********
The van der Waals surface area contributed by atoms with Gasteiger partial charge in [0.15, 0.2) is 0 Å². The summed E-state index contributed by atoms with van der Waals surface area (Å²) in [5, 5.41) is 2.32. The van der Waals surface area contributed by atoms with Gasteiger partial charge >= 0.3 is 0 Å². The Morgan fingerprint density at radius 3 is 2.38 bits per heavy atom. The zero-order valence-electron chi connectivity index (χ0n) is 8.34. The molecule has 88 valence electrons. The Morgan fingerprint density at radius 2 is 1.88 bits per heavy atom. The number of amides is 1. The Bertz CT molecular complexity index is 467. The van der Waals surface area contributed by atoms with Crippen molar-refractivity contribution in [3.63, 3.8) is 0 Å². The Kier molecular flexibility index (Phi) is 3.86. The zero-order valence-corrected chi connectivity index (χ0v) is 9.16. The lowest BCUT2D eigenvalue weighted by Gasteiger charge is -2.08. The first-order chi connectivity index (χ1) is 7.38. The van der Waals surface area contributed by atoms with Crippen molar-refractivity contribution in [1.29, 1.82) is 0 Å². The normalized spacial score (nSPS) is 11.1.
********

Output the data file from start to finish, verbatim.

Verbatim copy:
The van der Waals surface area contributed by atoms with Gasteiger partial charge in [0.15, 0.2) is 0 Å². The summed E-state index contributed by atoms with van der Waals surface area (Å²) in [5, 5.41) is 2.32. The van der Waals surface area contributed by atoms with Gasteiger partial charge >= 0.3 is 0 Å². The Morgan fingerprint density at radius 3 is 2.38 bits per heavy atom. The zero-order valence-electron chi connectivity index (χ0n) is 8.34. The molecule has 88 valence electrons. The Morgan fingerprint density at radius 2 is 1.88 bits per heavy atom. The number of amides is 1. The Bertz CT molecular complexity index is 467. The van der Waals surface area contributed by atoms with Crippen molar-refractivity contribution in [3.63, 3.8) is 0 Å². The Kier molecular flexibility index (Phi) is 3.86. The zero-order valence-corrected chi connectivity index (χ0v) is 9.16. The lowest BCUT2D eigenvalue weighted by Gasteiger charge is -2.08. The first-order chi connectivity index (χ1) is 7.38. The van der Waals surface area contributed by atoms with Crippen molar-refractivity contribution in [1.29, 1.82) is 0 Å². The normalized spacial score (nSPS) is 11.1.